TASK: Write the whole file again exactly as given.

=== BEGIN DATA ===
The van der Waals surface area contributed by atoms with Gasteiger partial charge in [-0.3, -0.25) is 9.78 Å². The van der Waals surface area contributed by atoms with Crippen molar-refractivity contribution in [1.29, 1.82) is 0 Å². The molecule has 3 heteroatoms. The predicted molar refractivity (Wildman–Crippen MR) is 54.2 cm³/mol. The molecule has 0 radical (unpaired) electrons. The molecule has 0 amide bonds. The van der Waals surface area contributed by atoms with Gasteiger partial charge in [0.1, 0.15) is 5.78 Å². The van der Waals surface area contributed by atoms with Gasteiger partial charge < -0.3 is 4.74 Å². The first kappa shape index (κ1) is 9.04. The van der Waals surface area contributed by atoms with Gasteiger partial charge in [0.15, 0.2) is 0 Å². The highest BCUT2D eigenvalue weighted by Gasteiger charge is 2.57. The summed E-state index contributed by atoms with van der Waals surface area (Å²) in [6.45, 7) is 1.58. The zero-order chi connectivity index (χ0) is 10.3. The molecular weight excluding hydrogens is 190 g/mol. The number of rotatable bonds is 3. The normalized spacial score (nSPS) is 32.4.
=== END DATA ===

The van der Waals surface area contributed by atoms with Gasteiger partial charge in [-0.3, -0.25) is 9.78 Å². The van der Waals surface area contributed by atoms with Crippen molar-refractivity contribution in [1.29, 1.82) is 0 Å². The molecule has 3 heteroatoms. The predicted molar refractivity (Wildman–Crippen MR) is 54.2 cm³/mol. The molecule has 0 radical (unpaired) electrons. The molecule has 0 amide bonds. The van der Waals surface area contributed by atoms with Gasteiger partial charge in [0.1, 0.15) is 5.78 Å². The van der Waals surface area contributed by atoms with Gasteiger partial charge < -0.3 is 4.74 Å². The first kappa shape index (κ1) is 9.04. The van der Waals surface area contributed by atoms with Gasteiger partial charge in [0.15, 0.2) is 0 Å². The highest BCUT2D eigenvalue weighted by Gasteiger charge is 2.57. The summed E-state index contributed by atoms with van der Waals surface area (Å²) in [6.45, 7) is 1.58. The zero-order chi connectivity index (χ0) is 10.3. The molecular weight excluding hydrogens is 190 g/mol. The number of rotatable bonds is 3. The normalized spacial score (nSPS) is 32.4.